The background in plant biodiversity I gained from the RBGE MSc gives me an unusual position in the UK universities’ plant science community. I greatly value continued contact with friends and colleagues I met through the MSc course, and find that my training stands me well for my own teaching in plant biodiversity and evolution at the University of Bristol.
I did the MSc course 1997-98 – 20 years ago now! Mark Hughes and Max Coleman were also MSc students there at the same time. I came after 2 years volunteering at Kew, not sure if I really wanted to go into botany or not. After my year in Edinburgh, and following another year (partially) employed at Kew, I undertook a PhD registered at the University of Edinburgh utilising a large database of plant distribution records that I had compiled while volunteering at Kew, and while based down at Kew in the latter stages of my PhD then took a job there during the long writing up process as by that time my funding was running out. This led to a post-doc at Kew that was later made permanent, before I moved to my current post at the Natural History Museum in 2010, where I run a project assessing and monitoring the status of plant diversity worldwide, and the drivers and determinants of global patterns of plant diversity.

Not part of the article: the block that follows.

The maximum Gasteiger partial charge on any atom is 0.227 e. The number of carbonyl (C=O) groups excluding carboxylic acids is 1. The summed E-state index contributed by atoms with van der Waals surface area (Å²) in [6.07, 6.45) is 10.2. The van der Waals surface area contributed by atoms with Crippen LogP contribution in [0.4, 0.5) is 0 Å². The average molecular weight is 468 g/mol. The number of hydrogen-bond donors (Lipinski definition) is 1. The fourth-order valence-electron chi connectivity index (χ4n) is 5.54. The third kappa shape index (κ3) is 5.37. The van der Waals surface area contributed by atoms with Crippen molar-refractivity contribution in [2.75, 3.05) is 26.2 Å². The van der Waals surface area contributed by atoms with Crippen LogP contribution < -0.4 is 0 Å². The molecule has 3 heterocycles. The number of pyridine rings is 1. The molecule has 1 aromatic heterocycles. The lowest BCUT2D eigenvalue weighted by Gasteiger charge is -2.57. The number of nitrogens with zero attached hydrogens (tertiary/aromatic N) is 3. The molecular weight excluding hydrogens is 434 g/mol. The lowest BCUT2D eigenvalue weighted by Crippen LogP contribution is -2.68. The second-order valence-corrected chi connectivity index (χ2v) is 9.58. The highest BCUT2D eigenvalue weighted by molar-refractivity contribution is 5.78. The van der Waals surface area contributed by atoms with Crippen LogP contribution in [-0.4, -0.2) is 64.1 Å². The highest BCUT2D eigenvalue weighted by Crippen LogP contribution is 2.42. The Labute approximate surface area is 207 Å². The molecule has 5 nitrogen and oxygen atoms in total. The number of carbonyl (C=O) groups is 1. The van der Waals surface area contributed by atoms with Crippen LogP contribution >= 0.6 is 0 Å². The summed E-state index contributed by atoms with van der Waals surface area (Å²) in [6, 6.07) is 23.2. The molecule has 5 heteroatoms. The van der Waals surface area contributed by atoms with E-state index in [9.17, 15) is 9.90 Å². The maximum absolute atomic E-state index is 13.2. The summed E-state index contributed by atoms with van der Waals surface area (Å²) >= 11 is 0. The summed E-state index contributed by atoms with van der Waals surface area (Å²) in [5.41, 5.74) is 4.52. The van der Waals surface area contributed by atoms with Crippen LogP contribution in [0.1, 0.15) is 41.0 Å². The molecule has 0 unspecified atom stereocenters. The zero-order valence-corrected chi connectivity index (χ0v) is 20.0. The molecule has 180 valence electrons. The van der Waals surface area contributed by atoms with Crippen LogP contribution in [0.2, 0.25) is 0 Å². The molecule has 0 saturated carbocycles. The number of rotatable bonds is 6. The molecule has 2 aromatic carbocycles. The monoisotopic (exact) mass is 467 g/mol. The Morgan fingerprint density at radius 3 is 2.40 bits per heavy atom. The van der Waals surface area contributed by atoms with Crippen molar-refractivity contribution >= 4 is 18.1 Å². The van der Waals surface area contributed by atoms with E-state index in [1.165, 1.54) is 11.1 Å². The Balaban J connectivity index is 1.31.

I have many fond memories of my time as an MSc student and made a number of friends for life both amongst the students and the staff. I would say that my year studying in Edinburgh has been the single most important year of my career in botany to date. It gave me the confidence and determination to pursue the career I have had so far.
I was on the course in 1999/2000, and it doesn't seem like I have many even halfway sensible (analogue) photos to contribute from way back then. There must be a box lurking somewhere, but after several international moves I can't necessarily find such things when I want to...
My recollections of the course were of this intense tag-team played by all the specialists in the gardens, at the time herded together then by the lovely Stephan Helfer, one after the other bombarding our brains to overload, punctuated by the wit and wisdom of the wonderful Philip Smith. My project with Toby Pennington and Bente Klitgaard (down in Kew) - phylogeny, biogeography, taxonomy of a small Neotropical legume genus - set me up with ideal background for my subsequent PhD. All thoroughly inspiring, and certainly a springboard into a botanical career.
A short bio: I went straight from the course to Utrecht in 2000 for my PhD (with Lars Chatrou and Paul Maas on systematics and evolution of Annonaceae), toured through scenic postdocs in Zurich (danthonioid grasses with Peter Linder) and Stellenbosch in South Africa (Erica with Dirk Bellstedt and Ted Oliver), ending up here at the Johannes Gutenberg-Universität in 2013. Next year I'm moving to a permanent position as Associate Prof. at the University Museum of Bergen, Norway, including taking on scientific responsibility for the Arboretum with it's enormous Rhododendron collection. That feels like a good excuse to visit the Botanics again in the near future!